TMC is an independent, primarily volunteer organization that relies on ad revenue to cover its operating costs. Please consider whitelisting TMC on your ad blocker or making a Paypal contribution here: paypal.me/SupportTMC

Traffic safety of Tesla model S in Hong Kong

Discussion in 'Hong Kong' started by DITB, Jun 5, 2014.

  1. DITB

    DITB Charged.hk co-founder

    Joined:
    Nov 13, 2012
    Messages:
    1,568
    Location:
    Hong Kong
    #1 DITB, Jun 5, 2014
    Last edited: Jun 5, 2014
    When engaging in a few test drives of the MS, as a driver, and as a passenger, it made me think of how the MS will fit into the traffic culture of Hong Kong.

    A lot of avoidance of accidents is based on hearing, which is mainly down to engine noise, as well assumptions of expected acceleration.

    A fast car looks like a Porsche, Ferrari or possibly a BMW or Mercedes, while the Model S could blend in as a family sedan. Which it is, yet it is also a wolf in sheep clothes. From limo to drag racer, the Model S can be it all.

    If a car or motor cycle really accelerates like crazy, it is bound to make a lot of noise, and that will serve as a warning. Not only is the Model S very fast in its acceleration, it is also near silent, a deadly cocktail.

    Think of how many chances pedestrians take when they cross the road in Hong Kong. Compared to Europe and North America, I find people a lot more "brave" here, and taking separation just to the limit, all the time, no margin for error or hesitation. Braking distance, or rather stopping distance, is not taken as seriously as it should. Yielding is often based on might of way, rather than right of way. Entering and exiting side roads and roundabouts is like a stock car race, if you fit in, you can go. Changing lanes, and even deciding which lane to use, is also very different from what I am used to, with even trucks going in any lane they like even the passing lane, cars passing left or right side as desired.

    I am not here to change the existing way of driving in Hong Kong, just saying, that with the silence and swift moves of the Model S, I can see accidents coming, possibly even before the end of this year. Can we preempt some accidents by sharing knowledge and experience? Should Tesla Motors issue a sheet of paper warning about the impact of driving a high performance electric car in an emerging market?

    Here are some likely scenarios you could be careful of (feel free to add comments, and I will update the list in a sensible way).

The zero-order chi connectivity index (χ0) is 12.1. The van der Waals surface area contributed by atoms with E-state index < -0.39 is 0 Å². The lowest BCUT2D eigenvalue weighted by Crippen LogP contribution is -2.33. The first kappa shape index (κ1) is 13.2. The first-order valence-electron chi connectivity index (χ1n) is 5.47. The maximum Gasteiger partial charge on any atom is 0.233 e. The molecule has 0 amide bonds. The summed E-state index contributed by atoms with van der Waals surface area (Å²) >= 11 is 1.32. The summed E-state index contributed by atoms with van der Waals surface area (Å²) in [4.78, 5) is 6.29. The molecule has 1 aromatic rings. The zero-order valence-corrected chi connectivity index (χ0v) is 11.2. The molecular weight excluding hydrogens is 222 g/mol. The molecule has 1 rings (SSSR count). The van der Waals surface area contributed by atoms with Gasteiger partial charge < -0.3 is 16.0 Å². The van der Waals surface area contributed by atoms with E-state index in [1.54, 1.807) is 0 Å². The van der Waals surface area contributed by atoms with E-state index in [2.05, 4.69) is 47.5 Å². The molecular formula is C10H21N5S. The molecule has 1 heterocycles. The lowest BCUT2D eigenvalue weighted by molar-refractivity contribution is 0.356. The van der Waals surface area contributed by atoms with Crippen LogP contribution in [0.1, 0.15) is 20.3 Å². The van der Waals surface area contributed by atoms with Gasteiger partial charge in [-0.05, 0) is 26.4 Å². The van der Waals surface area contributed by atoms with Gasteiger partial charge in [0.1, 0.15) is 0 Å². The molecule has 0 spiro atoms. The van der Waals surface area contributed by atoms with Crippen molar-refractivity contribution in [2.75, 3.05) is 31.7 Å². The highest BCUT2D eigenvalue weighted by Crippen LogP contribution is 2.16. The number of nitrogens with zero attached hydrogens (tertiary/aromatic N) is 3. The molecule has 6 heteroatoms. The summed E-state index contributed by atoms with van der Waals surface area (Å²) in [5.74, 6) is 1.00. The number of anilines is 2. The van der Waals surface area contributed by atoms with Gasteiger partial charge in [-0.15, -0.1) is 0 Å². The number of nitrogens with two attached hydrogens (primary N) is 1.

• Starting so fast from a red light changing to green, that someone running a yellow/red light the opposite way will hit you. This has been reported in the USA already, and many MS owners pause for just a split second before going, unless they can see the traffic light is clear (and no-one is running a red light)
    • Hitting pedestrians, who never saw a Model S before, unaware of it's sudden leaps in speed. Remember you have to be able to stop, there is no excuse for speed because you couldn't see around the corner. Consider a short honk if you think someone didn't see you coming.
    • Model S driver simply not being used to the sheer acceleration, forgetting the dangers of it's stealthy speed.
    • Multi lane roads, accelerating (passing) forward, and moving "up" so fast other cars will change into your lane "because it was empty just a second ago". So many drivers only use their mirrors, it's very clear to see the head hardly moving before a lane change.


    I am not trying to teach anyone to suck eggs here, yet I think we should have a discussion about the potential dangers of the Model S. If you have some serious experience on fast motor bikes you will also recognise some of the dangers above. It's not always who is right and who is wrong, but about taking evading action to avoid an accident, even though it's the other part doing something technically wrong.

    The Model S might be the safest production car ever produced (for the passengers and driver), yet I am sure it hurts bad when a pedestrian or biker contacts the ... eehm ... radiator, front bumper, whatever it's called, when they didn't see you coming.
     
  2. Lerxt

    Lerxt Member

    Joined:
    Feb 21, 2014
    Messages:
    951
    Location:
    Hong Kong/Australia
    This really isn't an issue, there are tons of Prius' that are silent already. Also the street level noise in HK is so loud it's hard to pick out one car out of it all. It's unlikely there will be sudden accelerations given the traffic...
     
  3. wslam

    wslam Member

    Joined:
    May 16, 2014
    Messages:
    76
    Location:
    Hong Kong
    But Prius don't go nearly as fast.
     
  4. widodh

    widodh Model S R231 EU

    Joined:
    Jan 23, 2011
    Messages:
    4,822
    Location:
    Middelburg, The Netherlands
    Heh? That is weird!

    In the Netherlands the traffic lights keep a 1 to 2 second pause before they give the opposite traffic green just to prevent this kind of situations.

    The whole intersection has to be clear before other traffic is allowed to go.

    In Hong Kong you get a green while the other just went red?
     
  5. Vmax

    Vmax Member

    Joined:
    Mar 1, 2014
    Messages:
    585
    Location:
    Hong Kong
    Driving various Prius' for more than 10 years, silent operation is not an issue for traffic in HK. Follow the speed limits and traffic rules and all is fine. Often it's old people crossing, who can't hear any kind of engine. So just the horn helps.
     
  6. DITB

    DITB Charged.hk co-founder

    Joined:
    Nov 13, 2012
    Messages:
    1,568
    Location:
    Hong Kong
    The longer that pause, the more people will tend to think it's OK to "sneak over" because .. there is a pause!